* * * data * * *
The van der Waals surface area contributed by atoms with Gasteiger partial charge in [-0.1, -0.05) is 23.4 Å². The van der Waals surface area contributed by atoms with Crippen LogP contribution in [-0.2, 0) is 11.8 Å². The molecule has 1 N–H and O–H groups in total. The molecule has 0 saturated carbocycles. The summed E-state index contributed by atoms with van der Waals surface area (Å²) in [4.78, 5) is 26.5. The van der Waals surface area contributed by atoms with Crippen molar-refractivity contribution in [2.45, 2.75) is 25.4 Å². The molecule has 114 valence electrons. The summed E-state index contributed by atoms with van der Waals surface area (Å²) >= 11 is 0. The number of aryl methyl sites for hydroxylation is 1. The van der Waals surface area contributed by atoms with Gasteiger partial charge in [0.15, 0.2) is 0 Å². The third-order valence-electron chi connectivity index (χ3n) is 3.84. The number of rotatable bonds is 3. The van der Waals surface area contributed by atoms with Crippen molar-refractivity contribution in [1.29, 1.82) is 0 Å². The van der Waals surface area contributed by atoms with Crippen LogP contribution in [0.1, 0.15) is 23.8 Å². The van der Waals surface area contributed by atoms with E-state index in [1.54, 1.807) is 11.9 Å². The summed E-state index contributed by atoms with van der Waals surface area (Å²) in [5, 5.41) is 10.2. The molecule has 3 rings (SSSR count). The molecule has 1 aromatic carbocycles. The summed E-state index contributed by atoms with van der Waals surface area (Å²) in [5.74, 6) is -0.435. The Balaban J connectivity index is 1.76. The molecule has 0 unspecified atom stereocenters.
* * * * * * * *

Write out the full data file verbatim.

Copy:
The van der Waals surface area contributed by atoms with Gasteiger partial charge in [-0.1, -0.05) is 23.4 Å². The van der Waals surface area contributed by atoms with Crippen LogP contribution in [-0.2, 0) is 11.8 Å². The molecule has 1 N–H and O–H groups in total. The molecule has 0 saturated carbocycles. The summed E-state index contributed by atoms with van der Waals surface area (Å²) in [4.78, 5) is 26.5. The van der Waals surface area contributed by atoms with Crippen molar-refractivity contribution in [2.45, 2.75) is 25.4 Å². The molecule has 114 valence electrons. The summed E-state index contributed by atoms with van der Waals surface area (Å²) >= 11 is 0. The number of aryl methyl sites for hydroxylation is 1. The van der Waals surface area contributed by atoms with Gasteiger partial charge in [0.15, 0.2) is 0 Å². The third-order valence-electron chi connectivity index (χ3n) is 3.84. The number of rotatable bonds is 3. The van der Waals surface area contributed by atoms with Crippen molar-refractivity contribution in [1.29, 1.82) is 0 Å². The van der Waals surface area contributed by atoms with Crippen LogP contribution in [0.1, 0.15) is 23.8 Å². The van der Waals surface area contributed by atoms with E-state index in [1.54, 1.807) is 11.9 Å². The summed E-state index contributed by atoms with van der Waals surface area (Å²) in [5, 5.41) is 10.2. The molecule has 3 rings (SSSR count). The molecule has 1 aromatic carbocycles. The summed E-state index contributed by atoms with van der Waals surface area (Å²) in [5.74, 6) is -0.435. The Balaban J connectivity index is 1.76. The molecule has 0 unspecified atom stereocenters.